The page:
Former Liberal senator Judith Troeth says that there were more women representing the Liberal Party in parliament when John Howard was elected in 1996. (AAP: Andrew Taylore)
The Liberal Party has again come under fire for the low number of women in its federal parliamentary team after Jane Prentice, the Assistant Minister for Disability Services, lost preselection for her safe Brisbane seat.
Among those critical of the outcome was former Liberal senator Judith Troeth, who represented Victoria between 1993 and 2011.
Ms Troeth told ABC News Breakfast that the party’s female representation was “disgracefully lagging” and, in fact, had regressed over the past two decades.
“The level of women in Federal Parliament for the Liberal party is totally unacceptable. There were more women there 22 years ago, when John Howard won in 1996, and it’s dropped to a low level, and as far as I can see no efforts are being made to improve it.”
Were Liberal women better represented in parliament in 1996? RMIT ABC Fact Check crunches the numbers.
Ms Troeth’s claim is in the ballpark.
There were, indeed, three more Liberal women in parliament during 1996 compared to May 2018. But the party also held an extra 22 seats.
That’s why, in determining whether “the level of women” has declined, it is more meaningful to consider the numbers as a proportion of seats held.
Viewed this way, female representation in the Liberal Party has actually increased over the 22 years — from 21 per cent of Liberal parliamentarians to 24 per cent.
But it still remains below the level for women in Parliament overall, and roughly half that of Labor party members.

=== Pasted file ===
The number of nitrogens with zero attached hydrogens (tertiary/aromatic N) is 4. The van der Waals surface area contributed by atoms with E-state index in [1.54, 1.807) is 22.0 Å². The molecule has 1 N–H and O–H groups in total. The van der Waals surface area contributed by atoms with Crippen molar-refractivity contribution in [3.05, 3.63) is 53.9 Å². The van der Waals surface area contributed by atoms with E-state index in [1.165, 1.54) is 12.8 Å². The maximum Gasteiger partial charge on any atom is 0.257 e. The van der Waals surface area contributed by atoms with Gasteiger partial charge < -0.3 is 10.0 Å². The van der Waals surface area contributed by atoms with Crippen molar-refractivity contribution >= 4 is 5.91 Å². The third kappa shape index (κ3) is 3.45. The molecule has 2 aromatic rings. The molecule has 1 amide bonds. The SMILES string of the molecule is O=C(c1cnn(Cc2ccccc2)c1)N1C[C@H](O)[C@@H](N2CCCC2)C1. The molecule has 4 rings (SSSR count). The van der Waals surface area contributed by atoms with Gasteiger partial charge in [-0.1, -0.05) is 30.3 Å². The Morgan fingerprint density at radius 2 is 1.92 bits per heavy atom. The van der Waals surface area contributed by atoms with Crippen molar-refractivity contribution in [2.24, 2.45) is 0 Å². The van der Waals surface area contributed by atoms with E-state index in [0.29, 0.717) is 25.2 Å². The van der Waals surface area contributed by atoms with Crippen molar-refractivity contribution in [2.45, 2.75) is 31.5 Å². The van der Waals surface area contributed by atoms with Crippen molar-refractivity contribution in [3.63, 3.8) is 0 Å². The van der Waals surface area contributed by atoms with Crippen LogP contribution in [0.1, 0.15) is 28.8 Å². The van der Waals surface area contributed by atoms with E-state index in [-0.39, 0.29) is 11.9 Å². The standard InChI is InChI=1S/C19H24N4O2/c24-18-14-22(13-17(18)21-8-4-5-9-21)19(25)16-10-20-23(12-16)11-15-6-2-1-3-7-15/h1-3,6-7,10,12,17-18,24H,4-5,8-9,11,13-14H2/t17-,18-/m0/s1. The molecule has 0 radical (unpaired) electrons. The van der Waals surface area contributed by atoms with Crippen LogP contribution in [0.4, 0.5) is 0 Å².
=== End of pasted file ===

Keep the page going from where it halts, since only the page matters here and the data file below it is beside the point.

So while the “level of [Liberal] women” is indeed low, it has not “dropped to a low level” since 1996.
Ms Troeth specifically identified 1996 in her claim. However, female representation during John Howard’s prime ministership peaked not in his first term but in his second (1998-2001), when it reached 25 per cent.
Across Mr Howard’s four terms, female representation averaged 23 per cent of Liberal seats held, which is just below the party’s current level.
Sourcing the figures
Fact Check has relied on information from the Parliamentary Library and the Australian Electoral Commission (AEC) to compare the two periods contrasted by Ms Troeth.
The Parliamentary Library produces statistics on the gender composition of the Commonwealth Parliament, with their most up-to-date figures published on May 18, 2018.
Importantly, the latest report — like Ms Troeth’s claim — comes at a time when the composition of the Parliament is in flux following the resignation of several parliamentarians amid the ongoing citizenship crisis.
Five vacancies remain in the House of Representatives and will be filled in by-elections on July 28, 2018.
Though one Senate vacancy was filled on May 23 (six days after Ms Troeth made her claim on May 17) it did not affect the Liberal Party’s numbers.
The number of women in Parliament
In simple terms, there are fewer Liberal women in Parliament today than when John Howard first won the prime ministership.
There are 20 in the current Parliament, compared to 23 in 1996.